A 2-D depiction of an item in a view that reveals just one side at a time is referred to as a "orthographic drawing." The majority of orthographic drawings are multi-drawing sets that portray each side, top, and bottom view. House floor plans are an example of an orthographic drawing. Each room is drawn separately from the others and the entire house is drawn only once.
Often times, designers will choose to draw just the main features of an object using orthographic views to make their job easier or more efficient. For example, an interior designer might want to create an initial layout of a room before starting with its decor. By drawing the furniture first and then adding color and design elements, she can develop a concept more quickly and accurately. Or, a painter might need to know which parts of a wall are visible so they can decide where to put their colors.
The key aspect of any good orthographic drawing is that it shows everything exactly as it would appear if you were looking at the subject from a perpendicular angle. Therefore, the viewer must mentally rotate the image to understand its full meaning. Unfortunately, this important step is often neglected in practice, causing serious problems for the reader when trying to interpret the image.
For example, an orthographic drawing of a chair cannot be used by itself to determine its actual size because there's no way to tell how far away it is from the viewer.
An orthographic projection is a method of sketching a three-dimensional object from several angles. A front, side, and plan view are often depicted so that the person viewing the picture can see all of the critical aspects. Orthographic drawings are important, especially when a design has progressed to the point where it is virtually ready for manufacturing. They provide a clear picture of how to construct or use an idea before building or using it.
Orthographic projections were first used by Albrecht Dürer in his 1528 book De Proprietatibus Rerum. He published two sets of drawings: one set was based on real objects (mainly animals) while the other was imaginary. Although Dürer did not call them "orthographic" drawings, he did explain how he drew each scene: "First, I draw everything at an angle of 45 degrees to the ground, then I join all the lines together into one piece." This description sounds like what we would now call an orthographic projection.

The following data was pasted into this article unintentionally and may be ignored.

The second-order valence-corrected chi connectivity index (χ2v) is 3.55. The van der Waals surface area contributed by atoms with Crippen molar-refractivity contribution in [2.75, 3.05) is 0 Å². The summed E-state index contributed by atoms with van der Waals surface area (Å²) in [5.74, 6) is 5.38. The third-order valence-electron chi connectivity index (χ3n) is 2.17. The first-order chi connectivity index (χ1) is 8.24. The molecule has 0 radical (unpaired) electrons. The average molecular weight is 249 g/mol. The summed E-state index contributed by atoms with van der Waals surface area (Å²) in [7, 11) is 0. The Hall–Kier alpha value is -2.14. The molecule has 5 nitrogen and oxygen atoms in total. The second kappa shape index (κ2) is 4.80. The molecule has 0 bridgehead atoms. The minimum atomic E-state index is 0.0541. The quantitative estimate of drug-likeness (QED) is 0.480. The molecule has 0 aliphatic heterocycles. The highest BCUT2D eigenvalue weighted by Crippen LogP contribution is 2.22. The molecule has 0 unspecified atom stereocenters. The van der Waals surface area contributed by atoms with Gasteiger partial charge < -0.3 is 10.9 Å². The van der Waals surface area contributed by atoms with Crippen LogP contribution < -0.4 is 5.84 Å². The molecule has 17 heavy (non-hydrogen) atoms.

Dürer's books had a great influence on European artists and architects, particularly those working in Italy. As a result, many new designs and inventions were presented in artistic forms rather than written descriptions only. For example, Leonardo da Vinci designed many instruments and machines that have been used in modern life but they have never been found because their ideas were too advanced for their time. Artists helped people understand these concepts by depicting them in beautiful pictures.
An orthographic projection drawing typically includes three views: a front view, a top view, and a side view. These three views should be accurate representations of how the subject will appear when constructed. They provide a complete picture of the construction.
In addition to these three views, some drawings may include a fourth view: a rear view.
The front view is what you see when you look at the building face-on. It shows the entire building, including any decorations or additions. The drawing must include clear details of all parts of the building's exterior, such as doors, windows, and other openings. The drawing should also show the interior structure of the building, including walls, floors, and other features. The scale used on the front view should be large enough so that you can tell where one room ends and another begins.
The top view is a horizontal section through the middle of the building, showing its internal structures. Again, it should include clear details of all parts of the building's exterior and interior. The scale used on the top view should be large enough so that you can tell where one floor ends and another begins.
The side view is a vertical section through the middle of the building, showing its internal structures.